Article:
Meet Jada Vidal, Tampa’s Newest Popup Chef

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TAMPA — Jada Vidal grew up watching celebrity chefs go head-to-head in competition-style cooking shows. She never imagined that she would one day have the chance to watch herself compete.

In the spring of 2021, the 19-year-old Tampa native took on three other competitors on Guy’s Grocery Games – and won.

“It’s a really weird feeling when you watch the show for so long and then see yourself in it,” she said.

Vidal, now 20, said winning the top prize on Guy Fieri’s hit Food Network show – which brought her $20,000 – helped boost her confidence and launch her career.

Since the fall, Vidal has been hosting pop-up dinner parties around Tampa showcasing his signature style of elevated South American cuisine.

She held her first event at the Show + Tell cooking demo space at Tampa’s Armature Works in September, and since then she’s held several other sold-out popups around town, including most recently a themed dinner party. vacation at Willa’s restaurant in North Hyde Park.

Chef Jada Vidal, 20, started cooking when she was 12. A graduate of Riverview High School, she started working at the Epicurean Hotel in Tampa as a line cook when she was 17 years old. [ Courtesy of Bri Watkins ]

A graduate of Riverview High School, Vidal said she fell in love with the culinary arts while still in elementary school. She started cooking at the age of 12, selling French pastries in her middle school before switching gears and moving into cooking.

“I realized that I didn’t have the patience for certain things,” she said of baking.

Vidal said she started watching a lot of cooking shows and was inspired by some of the biggest names in the genre – bad boy storytellers like Gordon Ramsay, Marco Pierre White and Anthony Bourdain. She came to idolize these leaders, but found it difficult to relate to their image.

“I realized that none of them looked realistically like me,” she said. “There was no one who embodied, at least physically, who I am.”

Throughout high school, Vidal performed at catering gigs and private home events before eventually landing a job as a line cook at the Epicurean Hotel in Tampa. At the time, she was 17 and the youngest cook in the kitchen. A year later, she moved to nearby restaurant Haven, where she was working when she received a call from a casting director to Guy’s Grocery Games, asking her if she would be interested in participating in the show.

It was Vidal’s first time traveling alone across the country to California, where the show is filmed. Her victory on the show came across to viewers as effortless, and the judges were wowed by her two dishes: a dinner of Korean fried chicken wings with pickled cucumber salad and a filet mignon with polenta and morels.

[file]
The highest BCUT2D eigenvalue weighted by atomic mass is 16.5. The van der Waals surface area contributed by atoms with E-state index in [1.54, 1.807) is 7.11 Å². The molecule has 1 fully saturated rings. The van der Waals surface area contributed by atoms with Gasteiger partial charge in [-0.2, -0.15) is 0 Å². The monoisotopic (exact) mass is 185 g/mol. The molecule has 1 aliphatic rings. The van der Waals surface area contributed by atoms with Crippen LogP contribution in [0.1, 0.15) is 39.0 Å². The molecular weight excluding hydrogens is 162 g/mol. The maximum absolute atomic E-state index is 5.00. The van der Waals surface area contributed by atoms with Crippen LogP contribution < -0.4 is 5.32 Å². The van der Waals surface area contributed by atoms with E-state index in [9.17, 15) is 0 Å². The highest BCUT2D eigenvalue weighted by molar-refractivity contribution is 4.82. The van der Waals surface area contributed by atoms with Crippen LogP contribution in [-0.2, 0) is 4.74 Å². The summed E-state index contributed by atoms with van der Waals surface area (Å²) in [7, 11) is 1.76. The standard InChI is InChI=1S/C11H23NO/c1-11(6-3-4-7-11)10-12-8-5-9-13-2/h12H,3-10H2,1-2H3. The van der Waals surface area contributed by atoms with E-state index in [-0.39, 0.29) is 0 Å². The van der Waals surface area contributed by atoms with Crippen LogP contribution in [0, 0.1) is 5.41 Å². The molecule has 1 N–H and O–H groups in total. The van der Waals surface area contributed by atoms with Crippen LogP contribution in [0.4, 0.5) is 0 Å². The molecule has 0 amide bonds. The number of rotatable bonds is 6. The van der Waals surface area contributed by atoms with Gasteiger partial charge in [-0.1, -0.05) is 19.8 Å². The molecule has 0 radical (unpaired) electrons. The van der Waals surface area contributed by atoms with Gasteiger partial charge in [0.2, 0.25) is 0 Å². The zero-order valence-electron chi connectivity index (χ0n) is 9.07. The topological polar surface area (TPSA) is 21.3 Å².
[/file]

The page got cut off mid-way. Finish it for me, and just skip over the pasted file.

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Although Vidal said winning the $20,000 was “incredible”, she said the real prize was stepping out of her comfort zone and proving to herself that she could branch out and explore her talents closer to home. .

“Being on the show just gave me the confidence to do it myself,” she said.

After the show aired in September, Vidal quit his daily restaurant gig and launched his popup series. She knows the occasional popup isn’t the end of the game. But she sees the events as a way to make a name for herself while she thinks about what to do next.

“It came with just the desire to cook my own food and do something on my own,” she said. “I know this won’t last forever – I’m still figuring it out.”

So far, the popups, which feature multi-course tasting menus and wine pairings, have been a hit and are selling out fast. Vidal limits events to around 40 people, which helps him manage the scale.

Vidal keeps dinner parties small and intimate.  Her menus reflect her evolving culinary style, which she describes as an elevated Southern style with Cuban influences.
Vidal keeps dinner parties small and intimate. Her menus reflect her evolving culinary style, which she describes as an elevated Southern style with Cuban influences. [ Courtesy of Sarah Maingot ]

Although Vidal’s cooking draws from a wide selection of cuisines, she said she is happiest cooking food that represents her upbringing and culture.

Her menus draw heavily on South American and African American culinary traditions, which she says come from her mother’s side of the family, many of whom hail from Florida and South Carolina. Her father’s family is Cuban and her grandmother’s traditional Cuban cuisine inspires the other half of her cooking. Vidal said she enjoys merging these cuisines, while spicing up the dishes with the culinary skills and techniques she has learned along the way.

Vidal’s next pop-up, at Sprigs Studio in Ybor City on January 22, features a menu emblematic of his current style. There’s Jimmy Red Cornbread, served with Hudson Valley foie gras butter and Maldon salt; charred greens in a ham hock dashi with cracklins and lemon zest; and confit chicken served with caramelized celeriac balls. For dessert, there’s a gooey parsnip butter cake, served with roasted strawberries and a parsnip mousse.

“It’s fun to do different cuisines,” Vidal said. “But I find the food that gives me the most comfort is the food I grew up on.”

Vidal’s next popup will take place on January 22 at Sprigs Studio in Tampa. More information about tickets and upcoming events can be found on her Instagram page: @thejadavidal.



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